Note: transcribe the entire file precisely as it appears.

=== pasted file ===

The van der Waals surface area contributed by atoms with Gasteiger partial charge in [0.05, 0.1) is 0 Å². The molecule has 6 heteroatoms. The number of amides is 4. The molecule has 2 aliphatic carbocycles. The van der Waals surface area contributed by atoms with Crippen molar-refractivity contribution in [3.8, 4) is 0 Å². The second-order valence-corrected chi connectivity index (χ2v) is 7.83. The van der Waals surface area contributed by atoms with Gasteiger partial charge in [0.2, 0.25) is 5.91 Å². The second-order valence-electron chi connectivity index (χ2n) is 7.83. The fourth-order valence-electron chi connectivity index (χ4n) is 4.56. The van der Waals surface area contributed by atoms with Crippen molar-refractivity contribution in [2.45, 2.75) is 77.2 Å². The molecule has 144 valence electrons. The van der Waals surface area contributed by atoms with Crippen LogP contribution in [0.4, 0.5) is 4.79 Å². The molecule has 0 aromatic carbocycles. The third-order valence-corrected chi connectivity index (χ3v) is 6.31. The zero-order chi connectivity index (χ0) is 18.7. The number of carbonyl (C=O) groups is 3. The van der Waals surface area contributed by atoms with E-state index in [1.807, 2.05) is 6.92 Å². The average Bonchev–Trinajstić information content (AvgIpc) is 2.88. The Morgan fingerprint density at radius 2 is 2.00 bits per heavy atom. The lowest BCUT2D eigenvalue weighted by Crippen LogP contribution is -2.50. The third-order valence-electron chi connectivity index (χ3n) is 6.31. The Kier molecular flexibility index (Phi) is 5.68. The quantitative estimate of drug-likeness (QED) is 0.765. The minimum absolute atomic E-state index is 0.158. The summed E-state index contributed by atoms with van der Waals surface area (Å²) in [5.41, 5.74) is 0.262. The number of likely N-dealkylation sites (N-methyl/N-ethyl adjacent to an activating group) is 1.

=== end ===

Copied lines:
The van der Waals surface area contributed by atoms with Gasteiger partial charge in [0.05, 0.1) is 0 Å². The molecule has 6 heteroatoms. The number of amides is 4. The molecule has 2 aliphatic carbocycles. The van der Waals surface area contributed by atoms with Crippen molar-refractivity contribution in [3.8, 4) is 0 Å². The second-order valence-corrected chi connectivity index (χ2v) is 7.83. The van der Waals surface area contributed by atoms with Gasteiger partial charge in [0.2, 0.25) is 5.91 Å². The second-order valence-electron chi connectivity index (χ2n) is 7.83. The fourth-order valence-electron chi connectivity index (χ4n) is 4.56. The van der Waals surface area contributed by atoms with Crippen molar-refractivity contribution in [2.45, 2.75) is 77.2 Å². The molecule has 144 valence electrons. The van der Waals surface area contributed by atoms with Crippen LogP contribution in [0.4, 0.5) is 4.79 Å². The molecule has 0 aromatic carbocycles. The third-order valence-corrected chi connectivity index (χ3v) is 6.31. The zero-order chi connectivity index (χ0) is 18.7. The number of carbonyl (C=O) groups is 3. The van der Waals surface area contributed by atoms with E-state index in [1.807, 2.05) is 6.92 Å². The average Bonchev–Trinajstić information content (AvgIpc) is 2.88. The Morgan fingerprint density at radius 2 is 2.00 bits per heavy atom. The lowest BCUT2D eigenvalue weighted by Crippen LogP contribution is -2.50. The third-order valence-electron chi connectivity index (χ3n) is 6.31. The Kier molecular flexibility index (Phi) is 5.68. The quantitative estimate of drug-likeness (QED) is 0.765. The minimum absolute atomic E-state index is 0.158. The summed E-state index contributed by atoms with van der Waals surface area (Å²) in [5.41, 5.74) is 0.262. The number of likely N-dealkylation sites (N-methyl/N-ethyl adjacent to an activating group) is 1.